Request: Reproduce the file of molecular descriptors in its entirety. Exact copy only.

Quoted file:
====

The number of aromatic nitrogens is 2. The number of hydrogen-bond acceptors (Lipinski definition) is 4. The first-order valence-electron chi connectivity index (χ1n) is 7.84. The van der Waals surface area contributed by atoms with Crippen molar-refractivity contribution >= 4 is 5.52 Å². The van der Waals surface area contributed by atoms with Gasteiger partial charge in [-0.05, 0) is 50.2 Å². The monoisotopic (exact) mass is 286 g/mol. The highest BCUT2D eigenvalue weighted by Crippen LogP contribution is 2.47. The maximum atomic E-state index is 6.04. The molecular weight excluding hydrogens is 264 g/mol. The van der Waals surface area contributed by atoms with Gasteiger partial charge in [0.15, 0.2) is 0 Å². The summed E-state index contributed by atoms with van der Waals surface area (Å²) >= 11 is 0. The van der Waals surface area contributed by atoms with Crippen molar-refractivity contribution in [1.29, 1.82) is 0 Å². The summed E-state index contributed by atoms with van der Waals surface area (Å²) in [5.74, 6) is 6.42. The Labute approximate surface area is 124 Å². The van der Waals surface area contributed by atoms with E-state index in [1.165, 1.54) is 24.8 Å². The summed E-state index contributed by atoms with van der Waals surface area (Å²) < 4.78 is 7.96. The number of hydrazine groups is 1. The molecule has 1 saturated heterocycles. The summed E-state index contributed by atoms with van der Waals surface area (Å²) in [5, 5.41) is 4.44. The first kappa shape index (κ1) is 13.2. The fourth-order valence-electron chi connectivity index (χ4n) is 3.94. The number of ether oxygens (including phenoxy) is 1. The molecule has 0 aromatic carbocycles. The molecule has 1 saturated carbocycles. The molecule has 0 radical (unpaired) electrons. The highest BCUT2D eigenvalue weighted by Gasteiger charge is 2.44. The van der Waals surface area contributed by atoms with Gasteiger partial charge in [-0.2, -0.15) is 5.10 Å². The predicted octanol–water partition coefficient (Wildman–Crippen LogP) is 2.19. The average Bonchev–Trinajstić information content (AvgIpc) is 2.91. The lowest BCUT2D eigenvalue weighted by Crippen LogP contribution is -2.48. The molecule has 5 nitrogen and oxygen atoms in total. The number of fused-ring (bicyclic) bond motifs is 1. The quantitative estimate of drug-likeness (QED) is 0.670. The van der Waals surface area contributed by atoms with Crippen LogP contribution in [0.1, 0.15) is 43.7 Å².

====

The number of aromatic nitrogens is 2. The number of hydrogen-bond acceptors (Lipinski definition) is 4. The first-order valence-electron chi connectivity index (χ1n) is 7.84. The van der Waals surface area contributed by atoms with Crippen molar-refractivity contribution >= 4 is 5.52 Å². The van der Waals surface area contributed by atoms with Gasteiger partial charge in [-0.05, 0) is 50.2 Å². The monoisotopic (exact) mass is 286 g/mol. The highest BCUT2D eigenvalue weighted by Crippen LogP contribution is 2.47. The maximum atomic E-state index is 6.04. The molecular weight excluding hydrogens is 264 g/mol. The van der Waals surface area contributed by atoms with Gasteiger partial charge in [0.15, 0.2) is 0 Å². The summed E-state index contributed by atoms with van der Waals surface area (Å²) >= 11 is 0. The van der Waals surface area contributed by atoms with Crippen molar-refractivity contribution in [1.29, 1.82) is 0 Å². The summed E-state index contributed by atoms with van der Waals surface area (Å²) in [5.74, 6) is 6.42. The Labute approximate surface area is 124 Å². The van der Waals surface area contributed by atoms with E-state index in [1.165, 1.54) is 24.8 Å². The summed E-state index contributed by atoms with van der Waals surface area (Å²) < 4.78 is 7.96. The number of hydrazine groups is 1. The molecule has 1 saturated heterocycles. The summed E-state index contributed by atoms with van der Waals surface area (Å²) in [5, 5.41) is 4.44. The first kappa shape index (κ1) is 13.2. The fourth-order valence-electron chi connectivity index (χ4n) is 3.94. The number of ether oxygens (including phenoxy) is 1. The molecule has 0 aromatic carbocycles. The molecule has 1 saturated carbocycles. The molecule has 0 radical (unpaired) electrons. The highest BCUT2D eigenvalue weighted by Gasteiger charge is 2.44. The van der Waals surface area contributed by atoms with Gasteiger partial charge in [-0.2, -0.15) is 5.10 Å². The predicted octanol–water partition coefficient (Wildman–Crippen LogP) is 2.19. The average Bonchev–Trinajstić information content (AvgIpc) is 2.91. The lowest BCUT2D eigenvalue weighted by Crippen LogP contribution is -2.48. The molecule has 5 nitrogen and oxygen atoms in total. The number of fused-ring (bicyclic) bond motifs is 1. The quantitative estimate of drug-likeness (QED) is 0.670. The van der Waals surface area contributed by atoms with Crippen LogP contribution in [0.1, 0.15) is 43.7 Å².